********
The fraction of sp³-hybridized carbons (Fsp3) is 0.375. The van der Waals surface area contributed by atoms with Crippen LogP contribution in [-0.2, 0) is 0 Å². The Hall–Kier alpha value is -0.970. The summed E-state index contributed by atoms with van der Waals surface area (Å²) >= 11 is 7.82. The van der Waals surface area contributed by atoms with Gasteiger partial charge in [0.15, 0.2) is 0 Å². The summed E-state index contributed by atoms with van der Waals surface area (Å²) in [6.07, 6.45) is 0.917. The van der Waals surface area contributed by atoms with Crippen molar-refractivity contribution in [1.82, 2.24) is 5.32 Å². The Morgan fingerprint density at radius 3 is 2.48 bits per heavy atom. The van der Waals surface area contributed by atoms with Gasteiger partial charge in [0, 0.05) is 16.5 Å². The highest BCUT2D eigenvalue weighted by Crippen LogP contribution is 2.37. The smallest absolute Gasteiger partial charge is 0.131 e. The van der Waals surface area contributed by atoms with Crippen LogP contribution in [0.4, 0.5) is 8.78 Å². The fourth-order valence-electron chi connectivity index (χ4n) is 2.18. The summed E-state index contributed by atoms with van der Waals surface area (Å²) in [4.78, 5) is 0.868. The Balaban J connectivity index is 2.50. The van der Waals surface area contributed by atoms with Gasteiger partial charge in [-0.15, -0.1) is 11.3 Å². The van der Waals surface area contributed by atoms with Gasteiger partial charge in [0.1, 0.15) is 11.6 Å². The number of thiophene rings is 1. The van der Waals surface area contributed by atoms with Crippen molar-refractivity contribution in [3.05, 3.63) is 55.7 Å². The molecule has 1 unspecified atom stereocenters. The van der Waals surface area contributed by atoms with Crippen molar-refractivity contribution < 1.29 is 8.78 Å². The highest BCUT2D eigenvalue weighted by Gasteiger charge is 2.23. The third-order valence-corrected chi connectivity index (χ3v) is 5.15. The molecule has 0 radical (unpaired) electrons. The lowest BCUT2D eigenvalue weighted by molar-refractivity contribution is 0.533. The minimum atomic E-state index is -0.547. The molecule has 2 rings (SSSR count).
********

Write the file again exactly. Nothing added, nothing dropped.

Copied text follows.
The fraction of sp³-hybridized carbons (Fsp3) is 0.375. The van der Waals surface area contributed by atoms with Crippen LogP contribution in [-0.2, 0) is 0 Å². The Hall–Kier alpha value is -0.970. The summed E-state index contributed by atoms with van der Waals surface area (Å²) >= 11 is 7.82. The van der Waals surface area contributed by atoms with Gasteiger partial charge in [0.15, 0.2) is 0 Å². The summed E-state index contributed by atoms with van der Waals surface area (Å²) in [6.07, 6.45) is 0.917. The van der Waals surface area contributed by atoms with Crippen molar-refractivity contribution in [1.82, 2.24) is 5.32 Å². The Morgan fingerprint density at radius 3 is 2.48 bits per heavy atom. The van der Waals surface area contributed by atoms with Gasteiger partial charge in [0, 0.05) is 16.5 Å². The highest BCUT2D eigenvalue weighted by Crippen LogP contribution is 2.37. The smallest absolute Gasteiger partial charge is 0.131 e. The van der Waals surface area contributed by atoms with Crippen LogP contribution in [0.4, 0.5) is 8.78 Å². The fourth-order valence-electron chi connectivity index (χ4n) is 2.18. The summed E-state index contributed by atoms with van der Waals surface area (Å²) in [4.78, 5) is 0.868. The Balaban J connectivity index is 2.50. The van der Waals surface area contributed by atoms with Gasteiger partial charge in [-0.15, -0.1) is 11.3 Å². The van der Waals surface area contributed by atoms with Gasteiger partial charge in [0.1, 0.15) is 11.6 Å². The number of thiophene rings is 1. The van der Waals surface area contributed by atoms with Crippen molar-refractivity contribution in [3.05, 3.63) is 55.7 Å². The molecule has 1 unspecified atom stereocenters. The van der Waals surface area contributed by atoms with Crippen molar-refractivity contribution < 1.29 is 8.78 Å². The highest BCUT2D eigenvalue weighted by Gasteiger charge is 2.23. The third-order valence-corrected chi connectivity index (χ3v) is 5.15. The molecule has 0 radical (unpaired) electrons. The lowest BCUT2D eigenvalue weighted by molar-refractivity contribution is 0.533. The minimum atomic E-state index is -0.547. The molecule has 2 rings (SSSR count).